School of Economics, Business Administration and Legal Studies, Executive MBA
Leventis, Stergios, prof.
This dissertation was written as part of the Executive Master of Business Administration
programme at the International Hellenic University.
The purpose of this study is to theoretically conceptualize and empirically validate some
of the pertinent drivers of banks' profitability in the context of the FYROM’s developing
Econometric analysis on panel data using random effect model was employed and the
proposed research model was evaluated based on commonly reported statistical
measures. Using balanced panel of 13 banks for the period from 2007 until 2015, it was
found that main drivers of banks profitability are GDP growth, market concentration,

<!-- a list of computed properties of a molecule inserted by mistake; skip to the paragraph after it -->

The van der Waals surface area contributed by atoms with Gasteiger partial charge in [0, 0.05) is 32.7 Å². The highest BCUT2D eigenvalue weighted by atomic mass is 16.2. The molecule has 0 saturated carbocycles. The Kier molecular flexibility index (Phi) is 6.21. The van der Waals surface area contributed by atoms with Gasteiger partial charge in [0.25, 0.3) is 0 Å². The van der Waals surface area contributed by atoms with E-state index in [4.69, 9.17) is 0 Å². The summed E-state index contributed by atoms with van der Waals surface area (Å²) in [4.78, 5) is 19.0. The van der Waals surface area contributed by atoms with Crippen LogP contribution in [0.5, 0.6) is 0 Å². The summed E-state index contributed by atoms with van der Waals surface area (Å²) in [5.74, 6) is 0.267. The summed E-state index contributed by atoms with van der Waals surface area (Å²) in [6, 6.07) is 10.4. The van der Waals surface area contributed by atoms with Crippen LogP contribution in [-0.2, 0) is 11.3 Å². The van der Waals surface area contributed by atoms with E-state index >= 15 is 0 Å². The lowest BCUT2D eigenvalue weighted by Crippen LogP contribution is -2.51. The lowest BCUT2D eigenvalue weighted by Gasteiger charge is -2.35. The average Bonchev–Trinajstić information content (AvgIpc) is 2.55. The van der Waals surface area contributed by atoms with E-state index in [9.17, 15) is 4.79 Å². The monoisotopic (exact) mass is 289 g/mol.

ownership, credit risk, operating expenses and operational efficiency, while inflation,
market share, bank size and liquidity risk do not influence the banks’ profitability. Banks
operating in developing economy context need to focus on credit risk, operational
expenses and operational efficiency as drivers that can be controlled in order to improve
the financial performance and carefully monitor other drivers that significantly affect
the profitability. To date, prior studies have mainly focused on analysing banks taking
into consideration the banks ownership (domestic or foreign-owned banks). This study
offers evidence-based insights on the relationships between each of the analysed
variables and profitability, amended with dummy variable depending not on whether
the banks are domestic or foreign-owned but whether they are owned and controlled
by a foreign bank.
Key words: banking sector, profitability, panel data, ownership, operational efficiency.